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Valerie Fletcher: Bernard Meadows is a British sculptor. He was profoundly affected by his experiences in World War II and before that. During the Great Depression, his working-class family did not have the wherewithal to allow him to stay in school. He did not even finish high school, but he did manage to study art while working at various jobs.
During the war, he belonged to the British Royal Air Force and was sent off to serve in South and Southeast Asia. He did not see action so much as the dreary, slogging effort that became necessary to supply and support the troops. When he returned to England, there were few jobs, few opportunities for art in the first years. And then in the 50s, he started working primarily as a sculptor of bizarre animals – animals that had a kind of expressive power.
Finally in 1960, when he turned 45 years old, he decided to take a new direction and he began making figure sculptures. The sculpture here is a work called Augustus from 1963. This piece, although a little bit perplexing at first, is actually a reference to a famous sculpture of Ancient Rome. And that is a standing figure of the Emperor Augustus who is considered one of the greatest emperors of the entire history of Rome. And that sculpture was of the triumphant emperor in ceremonial armor striding forward with one arm raised and a crown of laurel leaves symbolizing victory on his head.
Meadows, however, depicted him as a stunted, shell-like, encased creature of some sort, presumably human with two legs and a torso, but encased in a kind of armor and not even a classical or even modern military armor, but more like that of a crustacean, like a horseshoe crab or some other ancient slightly creepy creature. And when you look at this, the armor too has been chipped. It’s been cracked with these crevices. So it is an image of what was once perhaps a great noble subject that has become attacked, deteriorated, and diminished through the sufferings of living through modern times.
At age sixteen, Bernard Meadows quit school and worked to earn money to study painting at the local art school. He then apprenticed under the sculptor Henry Moore (1898–1986), from whom he learned about direct carving, the biomorphic forms of surrealism, and, perhaps most important, the benefits of preliminary drawing to reconcile sculptural ideas.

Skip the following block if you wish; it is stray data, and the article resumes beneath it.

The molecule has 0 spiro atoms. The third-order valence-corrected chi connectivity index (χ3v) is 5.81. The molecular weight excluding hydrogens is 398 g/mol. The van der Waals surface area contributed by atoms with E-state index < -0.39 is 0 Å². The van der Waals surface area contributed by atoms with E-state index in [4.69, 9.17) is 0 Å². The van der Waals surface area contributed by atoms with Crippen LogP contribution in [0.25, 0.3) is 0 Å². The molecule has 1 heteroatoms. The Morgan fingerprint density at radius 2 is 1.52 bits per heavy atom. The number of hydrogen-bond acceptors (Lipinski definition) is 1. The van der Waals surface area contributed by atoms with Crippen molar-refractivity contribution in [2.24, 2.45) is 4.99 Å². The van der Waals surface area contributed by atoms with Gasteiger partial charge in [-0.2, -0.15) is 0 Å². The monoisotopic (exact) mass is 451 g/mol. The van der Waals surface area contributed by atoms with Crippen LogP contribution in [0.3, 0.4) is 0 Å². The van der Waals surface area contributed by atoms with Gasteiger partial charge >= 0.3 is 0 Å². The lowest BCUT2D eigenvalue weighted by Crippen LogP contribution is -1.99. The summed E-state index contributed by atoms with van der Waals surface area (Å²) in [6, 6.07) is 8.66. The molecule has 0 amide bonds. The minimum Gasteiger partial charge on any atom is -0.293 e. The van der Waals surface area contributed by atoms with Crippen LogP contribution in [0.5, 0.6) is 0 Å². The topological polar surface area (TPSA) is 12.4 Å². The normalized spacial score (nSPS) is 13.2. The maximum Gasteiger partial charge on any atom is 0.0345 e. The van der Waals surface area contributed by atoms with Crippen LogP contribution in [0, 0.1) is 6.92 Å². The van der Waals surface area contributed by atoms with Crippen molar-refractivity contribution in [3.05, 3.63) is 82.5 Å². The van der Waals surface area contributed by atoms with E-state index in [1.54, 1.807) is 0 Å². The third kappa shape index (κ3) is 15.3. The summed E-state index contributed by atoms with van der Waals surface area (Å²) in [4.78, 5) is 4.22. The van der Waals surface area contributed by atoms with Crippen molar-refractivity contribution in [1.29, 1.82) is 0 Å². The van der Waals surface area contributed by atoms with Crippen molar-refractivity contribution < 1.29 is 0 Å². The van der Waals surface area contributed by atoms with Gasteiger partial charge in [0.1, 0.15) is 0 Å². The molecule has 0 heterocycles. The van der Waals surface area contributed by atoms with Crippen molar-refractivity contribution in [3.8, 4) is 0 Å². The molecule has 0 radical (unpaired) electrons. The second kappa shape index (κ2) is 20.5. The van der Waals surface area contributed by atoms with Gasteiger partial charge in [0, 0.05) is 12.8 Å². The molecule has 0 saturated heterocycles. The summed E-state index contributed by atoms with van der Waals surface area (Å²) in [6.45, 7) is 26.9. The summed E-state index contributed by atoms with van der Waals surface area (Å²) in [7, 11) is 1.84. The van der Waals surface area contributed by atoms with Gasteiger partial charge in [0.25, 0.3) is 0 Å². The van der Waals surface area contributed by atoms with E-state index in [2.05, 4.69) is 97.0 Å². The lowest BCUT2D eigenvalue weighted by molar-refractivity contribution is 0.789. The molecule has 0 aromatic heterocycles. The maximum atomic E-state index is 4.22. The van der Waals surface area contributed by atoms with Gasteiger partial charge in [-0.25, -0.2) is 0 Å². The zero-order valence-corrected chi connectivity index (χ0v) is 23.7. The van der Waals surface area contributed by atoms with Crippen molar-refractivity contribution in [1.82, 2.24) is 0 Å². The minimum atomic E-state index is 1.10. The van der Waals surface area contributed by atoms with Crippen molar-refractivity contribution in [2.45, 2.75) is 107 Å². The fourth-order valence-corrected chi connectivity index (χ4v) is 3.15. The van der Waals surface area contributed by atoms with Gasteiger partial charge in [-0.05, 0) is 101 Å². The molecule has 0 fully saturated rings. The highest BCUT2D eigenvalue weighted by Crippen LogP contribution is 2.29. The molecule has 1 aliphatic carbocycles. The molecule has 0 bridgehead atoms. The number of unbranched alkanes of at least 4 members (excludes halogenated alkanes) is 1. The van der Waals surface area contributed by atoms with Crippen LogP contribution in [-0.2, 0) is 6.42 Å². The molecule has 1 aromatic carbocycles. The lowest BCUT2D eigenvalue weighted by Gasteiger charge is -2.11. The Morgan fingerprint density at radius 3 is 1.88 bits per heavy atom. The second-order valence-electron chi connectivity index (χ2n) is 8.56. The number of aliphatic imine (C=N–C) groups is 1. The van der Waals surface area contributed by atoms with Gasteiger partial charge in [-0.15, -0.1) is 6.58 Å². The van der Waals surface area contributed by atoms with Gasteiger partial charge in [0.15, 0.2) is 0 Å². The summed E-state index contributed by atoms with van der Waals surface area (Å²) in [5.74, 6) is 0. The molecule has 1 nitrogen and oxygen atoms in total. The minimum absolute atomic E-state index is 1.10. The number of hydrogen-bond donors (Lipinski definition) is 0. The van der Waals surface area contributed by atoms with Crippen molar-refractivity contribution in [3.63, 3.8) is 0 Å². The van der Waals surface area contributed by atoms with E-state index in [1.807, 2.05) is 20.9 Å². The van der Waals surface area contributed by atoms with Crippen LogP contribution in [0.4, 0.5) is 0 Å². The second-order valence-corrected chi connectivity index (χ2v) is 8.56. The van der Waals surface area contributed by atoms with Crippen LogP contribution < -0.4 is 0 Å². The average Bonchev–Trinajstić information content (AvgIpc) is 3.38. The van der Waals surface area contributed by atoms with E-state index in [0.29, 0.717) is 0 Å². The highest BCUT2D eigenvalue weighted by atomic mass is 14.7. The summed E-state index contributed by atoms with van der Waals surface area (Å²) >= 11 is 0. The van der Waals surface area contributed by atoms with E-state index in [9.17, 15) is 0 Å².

Early in his career, Meadows mainly sculpted abstract animal motifs as symbols of the human condition. In 1960, when he turned forty-five, he was inspired by a visit to Florence, Italy, where he saw Roman and Renaissance sculptures of emperors and generals in classical armor. For the next five years, Meadows concentrated on a series of twenty sculptures of human figures clad in armor. In his words, these “figures are armored, aggressive, protected, but inside the safety of the shell they are completely soft and vulnerable.”
Augustus refers to the powerful Roman emperor, who ruled from 27 BCE to 14 CE. Under his leadership the empire expanded and solidified its military and political domains in southwestern and southeastern Europe, northern Africa, and the Near East. Significantly, the empire began to enjoy a new era of internal peace known as the Pax Romana. Meadows’s Augustus confronts viewers with its physical bulk, but the impression is not that of a triumphant ruler. The armor covering the massive torso is cut by deep crevices, and some areas have rough edges, implying that the emperor and his empire have suffered hardships. The once-powerful arms have withered to useless appendages. Like many men of his generation, Meadows was profoundly affected by the Great Depression of his early childhood as well as his later service in World War II. Augustus suggests that in the modern era, earlier concepts of class structure and imperial rule no longer survive except in damaged form.
Location: JON Building, Second Floor Landing